Palestinian territory (oPt) recorded marginal economic growth last year, and unemployment remained high, with Israel's closure policy in the West Bank and the blockade of the Gaza Strip continuing to inhibit the territory's potential for rapid economic expansion, the United Nations reported Tuesday.
In its annual report on assistance to the Palestinian people, the UN Conference on Trade and Development (UNCTAD) estimates that oPt's gross domestic product (GDP) rose by 6.8 per cent in 2009, but the rate of unemployment declined by only 1.6 percent, UN official website reported.
Per capita GDP was 30 per cent lower than it was a decade ago, and at least 30 per cent of the Palestinian work force remains jobless. Food shortages are widespread and are especially severe in Gaza, where they affect 60 per cent of the population.
UNCTAD argues that the Palestinian economy is still held back by fallout from the Israeli military operation in Gaza in 2008-09 and by the costs of Israel's closure policy in the West Bank and its continued economic blockade of Gaza.
At the heart of the Palestinian development impasse is a tradable goods sector whose competitiveness is crippled by closures, the use of foreign currencies (the Israeli shekel, United States dollar and Jordanian dinar) and an eroded productive base, according to the report.
It contends that revitalizing the tradable goods sector and rebuilding productive capacity are essential for Palestinian economic development. While donor support is vital, its economic effectiveness will only be sufficiently realized when the Israeli closure policy and blockade of Gaza are lifted, the report adds.
UNCTAD is mandated to assist the Palestinian people to alleviate the adverse economic conditions and to create conditions conducive to building a sovereign and viable Palestinian State.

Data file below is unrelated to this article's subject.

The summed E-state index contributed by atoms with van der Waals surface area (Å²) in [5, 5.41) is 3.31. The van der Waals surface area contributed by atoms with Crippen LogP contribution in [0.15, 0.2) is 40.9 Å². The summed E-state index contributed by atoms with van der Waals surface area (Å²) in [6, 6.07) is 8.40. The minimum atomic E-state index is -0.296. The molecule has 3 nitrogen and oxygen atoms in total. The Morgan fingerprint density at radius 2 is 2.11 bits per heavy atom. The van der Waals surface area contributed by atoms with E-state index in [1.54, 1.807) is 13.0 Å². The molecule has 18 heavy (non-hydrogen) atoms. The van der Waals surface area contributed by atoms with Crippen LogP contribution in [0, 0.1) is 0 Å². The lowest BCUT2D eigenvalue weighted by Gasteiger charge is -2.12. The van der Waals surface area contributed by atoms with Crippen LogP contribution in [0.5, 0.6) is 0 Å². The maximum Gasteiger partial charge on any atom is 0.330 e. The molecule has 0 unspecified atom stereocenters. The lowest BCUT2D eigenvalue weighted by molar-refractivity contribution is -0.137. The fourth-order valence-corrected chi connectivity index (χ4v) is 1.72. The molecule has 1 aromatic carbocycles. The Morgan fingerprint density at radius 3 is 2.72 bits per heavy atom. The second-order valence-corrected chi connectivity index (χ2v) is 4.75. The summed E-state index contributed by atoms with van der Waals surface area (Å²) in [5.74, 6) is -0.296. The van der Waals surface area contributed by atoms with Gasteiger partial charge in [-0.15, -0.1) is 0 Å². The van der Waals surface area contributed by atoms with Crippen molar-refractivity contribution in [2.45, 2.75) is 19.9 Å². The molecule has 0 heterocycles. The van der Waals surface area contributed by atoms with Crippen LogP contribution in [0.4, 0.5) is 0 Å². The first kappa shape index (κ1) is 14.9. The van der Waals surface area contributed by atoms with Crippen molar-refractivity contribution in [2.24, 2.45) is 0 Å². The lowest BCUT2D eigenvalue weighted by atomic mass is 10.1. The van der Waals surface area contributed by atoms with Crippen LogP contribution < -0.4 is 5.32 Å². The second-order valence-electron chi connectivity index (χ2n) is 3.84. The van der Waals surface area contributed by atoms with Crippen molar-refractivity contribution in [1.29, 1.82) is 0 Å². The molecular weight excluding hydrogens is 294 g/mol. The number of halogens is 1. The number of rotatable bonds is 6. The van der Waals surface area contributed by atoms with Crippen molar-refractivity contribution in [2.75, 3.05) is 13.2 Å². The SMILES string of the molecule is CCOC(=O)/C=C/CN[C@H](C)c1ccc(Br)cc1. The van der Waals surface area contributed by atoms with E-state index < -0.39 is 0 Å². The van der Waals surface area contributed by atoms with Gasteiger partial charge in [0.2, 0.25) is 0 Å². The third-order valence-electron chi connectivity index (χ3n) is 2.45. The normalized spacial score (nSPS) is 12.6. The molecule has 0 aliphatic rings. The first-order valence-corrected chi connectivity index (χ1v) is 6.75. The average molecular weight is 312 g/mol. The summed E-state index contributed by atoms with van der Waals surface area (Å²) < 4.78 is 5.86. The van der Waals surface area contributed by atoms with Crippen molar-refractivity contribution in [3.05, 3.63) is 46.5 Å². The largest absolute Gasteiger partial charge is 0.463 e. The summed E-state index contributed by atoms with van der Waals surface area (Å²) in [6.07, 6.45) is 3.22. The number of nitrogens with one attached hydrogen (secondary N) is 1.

The revival of the private sector in oPt continues to be hampered by Israeli movement restrictions both within the territory and at border crossings, in addition to the effects of the Israeli separation barrier, settlements, and confiscation of land, according to the UNCTAD report.
Those factors have deprived productive sectors of their most vital resources while inflating transaction costs to prohibitive levels and therefore reinforcing an economic shift towards low value-added activities.
The situation in Gaza is far worse than in the West Bank, where the so-called "tunnel economy" and informal economy expanded at an unprecedented rate to compensate for the collapse of the productive sector, the report says.
As a result, the Palestinian trade deficit worsened from 57 per cent of GDP in 2008 to 59 per cent in 2009. This deficit continued to be coupled with heavy dependence on Israel, which accounted for more than three quarters of Palestinian trade. Although the trade deficit with Israel declined from 82 per cent to 65 per cent of the overall trade deficit between 2008 and 2009, it is still high, exceeding the $2.4 billion in donor support provided to the oPt in last year.
Despite significant fiscal reforms, the Palestinian Authority (PA) public deficit on a "commitment' basis - which reflects what was actually committed for public spending during the fiscal year - deteriorated by 2.6 per cent to reach $1.6 billion in last year.
The report warns that while fiscal reforms and a narrowing of the public deficit can be important policy goals, they should not be pursued in a manner that worsens already serious poverty levels, nor should they undermine the ability of local governments to deliver services and respond to the needs of their constituents.
According to the UNCTAD analysis, indirect cost in terms of lost output ranges from $600 million to $800 million per year, or about 13 per cent of GDP. When the $1.3 billion in direct costs of physical damage caused by the 2008-09 Israeli military operation in Gaza are taken into account, the direct and indirect economic losses add up to $3.1 billion for the period between 2008 and this year.
Overcoming the Palestinian economic crisis, widespread unemployment, and deepening poverty is not possible unless all Israeli restrictive measures are lifted, the report contends, noting that "palliative measures" will not re-launch sustained growth or promote development, and donor support has its limits.
UNCTAD's quantitative-scenario analyses estimate that an injection of $1.6 billion in aid for public investment from 2010 to 2012 under conditions of continued blockade and closure may increase annual GDP by less than 1 per cent on average.
However, the same level of investment under a scenario of full lifting of the blockade of Gaza and a relaxation of the West Bank closures may increase annual GDP by 14 per cent on average, and could help spur the creation of 80,000 jobs per year.